Micro DIR9001 + PCM1794A DAC

I don't solder under a magnifier, but I do check the pins under one after I'm done just to make sure there isn't anything between them.

The solder braid is to suck up any extra solder that ends up bridging the pins. It's bound to happen when soldering packages like SSOP with a regular tip.

It's not really that difficult, but the tip has to be in brand new condition when doing the IC's. I "sharpen" my tip and then do the IC's first before it starts to wear out. The tip doesn't last long this way as the copper is exposed to the air, but it's what works best for me.

Pics of before and after "sharpening"...

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I wired up a switch to change between 96kHz and 192kHz. So far my impression is that at 192kHz the low end seems kind of thin compared to 96kHz. I need to make the wires longer or use a remote switch so I can sit at my listening position to get a better impression.

I beleive I have read some people say they thought the SRC4192 lacked low end, maye they were listening at 192kHz as well.
 
100R resistors

theAnonymous1 wrote:
"In the ezDAC schematic there are 100R resistors in series with the data lines between the CS8416 and the SCR4192 and also a 47k from the SDOUT pin to ground. Are these needed with the DIR9001?"

that depends on the transmitter and receiver chips
and the interconnects.
The resistors are supposed to dampen any ringing
due to inductances and capacitances on the lines
and chips. I tried some on my cdplayer long time
ago, it did not help me, or at least not that
I could hear of.

btw, many thanks for sharing your design.
 
The TI eval board uses 33R resistors on the data lines so that is what I used. I learned the 47k from SDOUT to ground is specific to the CS8416, so it wasn't needed.

It works perfectly and I can't wait to finish the IV stage.

Just to be clear, this is by no means my design; I simply used my excellent cut and paste skills to throw this together. All credit goes to Evan and his ezDAC, TwistedPear's COD/IVY, and of course good ol' Texas Instruments.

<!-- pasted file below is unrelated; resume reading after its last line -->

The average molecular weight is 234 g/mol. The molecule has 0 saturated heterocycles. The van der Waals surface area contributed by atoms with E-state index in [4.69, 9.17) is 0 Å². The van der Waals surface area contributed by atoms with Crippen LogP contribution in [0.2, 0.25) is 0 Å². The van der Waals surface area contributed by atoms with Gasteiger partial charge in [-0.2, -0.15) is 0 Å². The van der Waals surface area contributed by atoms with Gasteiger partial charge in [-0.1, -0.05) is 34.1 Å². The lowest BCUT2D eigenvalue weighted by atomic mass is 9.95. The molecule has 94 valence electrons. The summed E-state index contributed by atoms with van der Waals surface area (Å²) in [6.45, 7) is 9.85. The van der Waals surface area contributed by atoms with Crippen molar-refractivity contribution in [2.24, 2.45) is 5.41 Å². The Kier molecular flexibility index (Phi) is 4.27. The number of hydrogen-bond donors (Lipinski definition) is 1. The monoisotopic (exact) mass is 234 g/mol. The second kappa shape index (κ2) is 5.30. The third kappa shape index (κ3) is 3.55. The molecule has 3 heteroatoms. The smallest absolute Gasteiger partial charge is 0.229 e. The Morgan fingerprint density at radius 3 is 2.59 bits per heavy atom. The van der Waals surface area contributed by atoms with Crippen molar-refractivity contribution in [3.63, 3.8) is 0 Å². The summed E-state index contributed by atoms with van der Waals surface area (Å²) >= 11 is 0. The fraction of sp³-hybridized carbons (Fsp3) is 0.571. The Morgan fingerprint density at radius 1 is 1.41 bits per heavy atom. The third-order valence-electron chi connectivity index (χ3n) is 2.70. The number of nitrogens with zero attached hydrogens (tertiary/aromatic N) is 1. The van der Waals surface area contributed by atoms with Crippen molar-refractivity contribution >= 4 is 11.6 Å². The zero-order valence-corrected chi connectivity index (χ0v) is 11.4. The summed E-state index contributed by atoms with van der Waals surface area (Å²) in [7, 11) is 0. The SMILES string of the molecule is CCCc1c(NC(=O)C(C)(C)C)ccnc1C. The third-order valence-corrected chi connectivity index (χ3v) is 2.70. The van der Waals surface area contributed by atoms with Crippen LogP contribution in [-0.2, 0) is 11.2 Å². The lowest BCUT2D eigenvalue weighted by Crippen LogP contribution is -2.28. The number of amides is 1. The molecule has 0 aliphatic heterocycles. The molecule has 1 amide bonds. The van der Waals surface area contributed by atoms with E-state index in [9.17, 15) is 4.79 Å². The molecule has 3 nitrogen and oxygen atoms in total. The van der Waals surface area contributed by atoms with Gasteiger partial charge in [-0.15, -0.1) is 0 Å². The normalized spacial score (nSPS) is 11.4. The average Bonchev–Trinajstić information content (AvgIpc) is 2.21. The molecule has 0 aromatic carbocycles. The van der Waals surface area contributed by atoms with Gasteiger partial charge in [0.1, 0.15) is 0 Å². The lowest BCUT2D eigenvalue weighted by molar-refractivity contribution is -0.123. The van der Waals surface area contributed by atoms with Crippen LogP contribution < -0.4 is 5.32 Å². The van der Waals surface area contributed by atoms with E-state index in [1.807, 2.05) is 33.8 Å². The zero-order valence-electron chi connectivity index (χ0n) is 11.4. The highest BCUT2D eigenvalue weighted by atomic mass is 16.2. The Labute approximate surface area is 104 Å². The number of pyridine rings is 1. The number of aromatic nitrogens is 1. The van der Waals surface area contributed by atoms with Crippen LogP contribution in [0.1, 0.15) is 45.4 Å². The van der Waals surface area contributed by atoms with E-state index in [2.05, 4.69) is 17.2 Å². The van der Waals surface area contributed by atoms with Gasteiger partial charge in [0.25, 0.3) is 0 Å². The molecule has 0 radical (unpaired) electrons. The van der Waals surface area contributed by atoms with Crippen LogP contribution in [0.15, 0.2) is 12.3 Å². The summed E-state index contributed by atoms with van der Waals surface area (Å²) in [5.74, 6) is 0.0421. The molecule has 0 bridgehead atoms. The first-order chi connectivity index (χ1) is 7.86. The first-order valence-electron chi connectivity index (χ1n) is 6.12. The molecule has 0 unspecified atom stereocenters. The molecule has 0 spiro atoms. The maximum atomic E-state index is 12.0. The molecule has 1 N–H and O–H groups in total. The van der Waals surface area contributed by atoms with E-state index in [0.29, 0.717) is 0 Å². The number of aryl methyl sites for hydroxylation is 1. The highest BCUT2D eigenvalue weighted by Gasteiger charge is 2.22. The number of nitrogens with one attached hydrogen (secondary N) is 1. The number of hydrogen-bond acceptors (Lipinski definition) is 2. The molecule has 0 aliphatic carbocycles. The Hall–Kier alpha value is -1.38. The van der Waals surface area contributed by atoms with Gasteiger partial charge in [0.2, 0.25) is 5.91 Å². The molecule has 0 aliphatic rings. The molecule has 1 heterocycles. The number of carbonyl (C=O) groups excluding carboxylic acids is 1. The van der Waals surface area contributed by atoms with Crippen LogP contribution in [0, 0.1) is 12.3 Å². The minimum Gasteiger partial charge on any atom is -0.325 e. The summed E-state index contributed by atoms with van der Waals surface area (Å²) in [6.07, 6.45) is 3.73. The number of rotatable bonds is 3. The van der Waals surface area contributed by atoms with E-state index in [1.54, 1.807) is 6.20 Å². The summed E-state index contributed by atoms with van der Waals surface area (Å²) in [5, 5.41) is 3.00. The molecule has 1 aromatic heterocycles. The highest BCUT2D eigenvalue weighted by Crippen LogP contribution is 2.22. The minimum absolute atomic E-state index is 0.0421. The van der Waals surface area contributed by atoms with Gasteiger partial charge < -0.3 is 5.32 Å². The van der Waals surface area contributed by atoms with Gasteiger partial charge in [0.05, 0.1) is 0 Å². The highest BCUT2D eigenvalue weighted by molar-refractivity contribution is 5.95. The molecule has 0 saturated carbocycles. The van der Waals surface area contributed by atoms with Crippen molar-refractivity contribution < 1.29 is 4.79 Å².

I have perhaps a silly question.

Suppose I want to use an external oscillator with the DIR9001. The datasheet says I have to use 24.576MHz. That means fs is either 48kHz or 96kHz.

Can it still receive 44.1kHz SPDIF input from a redbook CD ?
How does it actually deal with the difference in sampling frequency ?


Thanks in advance,
Patrick
 

mako1138

Member
2007-11-25 11:52 pm
IIRC the external osc doesn't have anything to do with the receiving portion of the chip. Reception is always handled by the PLL. The oscillator is for providing a clock when nothing in coming in on the input, and also for doing the input frequency calculation. (Which is pretty limited: the input frequency calculator only works for 32, 44.1, and 48 kHz.)

The datasheet says:
The DIR9001 does not require an external clock or resonator for decode operation if the internal actual-sampling-frequency calculator is not used. Therefore, it is possible to reduce the cost of a system.
 
Finally, I finished an output board for this DAC. :smash:

I didn't go with the active I/V stage I planned on before; instead I opted for passive I/V and an active balanced to SE converter.

For the balanced to SE conversion I chose to use TI's DRV603. The DRV603 is capable of a 3Vrms output with only a single 5V supply and has differential inputs.

Right now the board only has a 1Vrms output. I'm using 357R resistors for I/V conversion and no gain with the DRV603. I plan to add some gain to get a 2Vrms output.

The circuit is DC coupled and has about 15mV/19mV output offset with the DAC attached. Without the DAC attached the offset is only 2mV/3mV. I'm not sure if it's the input bias of the 603 or the passive I/V that's making it that high, but it's easy enough to add a cap on the output if needed.

The DRV603 circuit was so small I was able to add a low noise regulator circuit based on the LME49600 buffer. The entire DAC only needs a single power supply of >7VDC. Later I'm going to make a new board that replaces the LME49600 regulator with a DC-DC boost converter so it can run everything from a single Li-Ion battery.

Considering how much effort this took, I don't think I will ever get around to an active I/V board. I'm happy with how this one is performing though, so I don't think it would even be worth the effort for me.

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